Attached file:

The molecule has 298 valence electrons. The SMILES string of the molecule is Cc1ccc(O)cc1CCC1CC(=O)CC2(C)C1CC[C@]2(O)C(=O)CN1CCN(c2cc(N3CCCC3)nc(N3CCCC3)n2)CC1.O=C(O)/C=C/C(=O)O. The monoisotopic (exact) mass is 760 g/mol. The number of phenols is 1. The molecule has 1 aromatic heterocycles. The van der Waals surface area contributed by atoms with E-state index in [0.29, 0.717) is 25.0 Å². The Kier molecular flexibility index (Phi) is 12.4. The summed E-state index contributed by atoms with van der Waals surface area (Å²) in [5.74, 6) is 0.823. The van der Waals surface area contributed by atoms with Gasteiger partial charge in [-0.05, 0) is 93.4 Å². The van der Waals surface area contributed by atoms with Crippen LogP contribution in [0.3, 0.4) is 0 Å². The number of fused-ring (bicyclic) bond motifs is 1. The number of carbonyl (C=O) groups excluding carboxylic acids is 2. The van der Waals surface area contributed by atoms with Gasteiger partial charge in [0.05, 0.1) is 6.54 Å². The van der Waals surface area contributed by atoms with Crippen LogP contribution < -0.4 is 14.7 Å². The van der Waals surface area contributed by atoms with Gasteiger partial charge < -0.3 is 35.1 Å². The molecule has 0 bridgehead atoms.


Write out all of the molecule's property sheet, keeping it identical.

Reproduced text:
The molecule has 298 valence electrons. The SMILES string of the molecule is Cc1ccc(O)cc1CCC1CC(=O)CC2(C)C1CC[C@]2(O)C(=O)CN1CCN(c2cc(N3CCCC3)nc(N3CCCC3)n2)CC1.O=C(O)/C=C/C(=O)O. The monoisotopic (exact) mass is 760 g/mol. The number of phenols is 1. The molecule has 1 aromatic heterocycles. The van der Waals surface area contributed by atoms with E-state index in [0.29, 0.717) is 25.0 Å². The Kier molecular flexibility index (Phi) is 12.4. The summed E-state index contributed by atoms with van der Waals surface area (Å²) in [5.74, 6) is 0.823. The van der Waals surface area contributed by atoms with Gasteiger partial charge in [-0.05, 0) is 93.4 Å². The van der Waals surface area contributed by atoms with Crippen LogP contribution in [0.3, 0.4) is 0 Å². The number of fused-ring (bicyclic) bond motifs is 1. The number of carbonyl (C=O) groups excluding carboxylic acids is 2. The van der Waals surface area contributed by atoms with Gasteiger partial charge in [0.05, 0.1) is 6.54 Å². The van der Waals surface area contributed by atoms with Crippen LogP contribution < -0.4 is 14.7 Å². The van der Waals surface area contributed by atoms with Gasteiger partial charge < -0.3 is 35.1 Å². The molecule has 0 bridgehead atoms.